I deal with technical problems every day. Generally, I try to solve them, with methodical and unambiguous techniques that produce quantifiable results. That’s a complicated way of saying I work on a problem until it’s solved and I know why it happened. This is a cornerstone of my entire professional life, and the process is simple. No matter how complex your problem, troubleshooting follows the same steps:

  1. You have a problem. Define it.
  2. Identify the variables (what can change, especially what you can change).
  3. Change one variable
  4. Test. Do you still have the problem? If not, quit, you have solved it.
  5. Change your previous variable back.
  6. Change another variable.
  7. Test.
  8. Repeat until a solution is found. Eventually, you will be rewarded.

Sometimes you get a complicated problem, with interaction between multiple variables. But that’s when your process has to be absolutely methodical and boring. Even if the system is burning down around you — especially if the system is burning down around you — you must stay calm; troubleshooting takes as much time as it takes.

I bring this up because, over the years, I have encountered a staggering number of technical people — engineers, computer scientists, systems and network administrators — who do not manage to be methodical, for one reason or another. Many people in the IT field don’t have a good troubleshooting process, and waste a lot of time and effort as a result — both their own, and that of those they work with (like me). Even if they solve a problem, they won’t know the cause, won’t be able to recreate the problem, cannot come up with a permanent fix, and cannot apply this experience to future problems.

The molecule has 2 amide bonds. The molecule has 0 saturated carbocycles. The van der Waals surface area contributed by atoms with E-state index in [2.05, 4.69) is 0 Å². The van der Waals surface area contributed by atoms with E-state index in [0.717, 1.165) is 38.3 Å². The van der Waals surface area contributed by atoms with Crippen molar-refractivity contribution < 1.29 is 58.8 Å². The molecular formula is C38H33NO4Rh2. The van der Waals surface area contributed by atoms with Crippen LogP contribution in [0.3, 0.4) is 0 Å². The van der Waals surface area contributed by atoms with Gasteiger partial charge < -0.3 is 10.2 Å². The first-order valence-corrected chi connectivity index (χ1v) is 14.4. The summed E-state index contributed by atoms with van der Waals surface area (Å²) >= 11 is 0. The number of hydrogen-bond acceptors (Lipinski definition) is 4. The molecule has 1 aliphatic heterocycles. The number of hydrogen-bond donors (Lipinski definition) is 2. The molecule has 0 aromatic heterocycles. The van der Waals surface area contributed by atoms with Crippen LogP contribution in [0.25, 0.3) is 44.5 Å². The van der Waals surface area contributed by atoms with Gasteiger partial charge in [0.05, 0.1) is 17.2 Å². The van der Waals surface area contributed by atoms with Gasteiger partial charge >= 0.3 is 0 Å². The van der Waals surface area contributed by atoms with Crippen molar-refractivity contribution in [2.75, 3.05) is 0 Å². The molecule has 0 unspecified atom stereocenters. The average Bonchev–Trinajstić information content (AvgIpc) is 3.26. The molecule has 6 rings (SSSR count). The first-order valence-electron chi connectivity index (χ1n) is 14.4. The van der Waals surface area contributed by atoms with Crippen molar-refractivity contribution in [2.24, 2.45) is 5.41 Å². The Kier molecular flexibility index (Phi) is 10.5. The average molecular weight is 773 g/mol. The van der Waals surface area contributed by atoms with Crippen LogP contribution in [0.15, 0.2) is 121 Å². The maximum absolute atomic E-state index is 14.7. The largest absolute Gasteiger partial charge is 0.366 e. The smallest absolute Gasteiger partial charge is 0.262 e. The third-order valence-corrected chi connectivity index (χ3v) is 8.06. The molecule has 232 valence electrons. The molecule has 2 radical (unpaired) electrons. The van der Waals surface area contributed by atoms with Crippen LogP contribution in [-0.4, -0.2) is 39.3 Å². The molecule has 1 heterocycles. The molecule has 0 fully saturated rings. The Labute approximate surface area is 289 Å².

Sometimes these folks are highly pressured and attempt everything they can think of at once. Sometimes they ‘don’t care what the problem is, as long as it’s fixed.’ Many times they simply do not have a background in or experience of problem solving, and also don’t understand what benefits a step-by-step process brings. But a cool head, methodical work habit, and good documentation, combined with sensible precautions (you did back up, right?) will always yield the desired results. Rushing and not knowing why things are working will only lead to problems down the road.

I would like to thank the science teachers I had in California public school, who taught me how to design an experiment at an early age. I’m not sure if it was third grade or seventh, but valid experimental procedure has become my ingrained response to solving technical problems. Without it, I wouldn’t have had a good job in university, wouldn’t have managed a technology career, and would not have the life I lead today. My hat is off to you, my former teachers. Here’s hoping there are still some people out teaching the basics.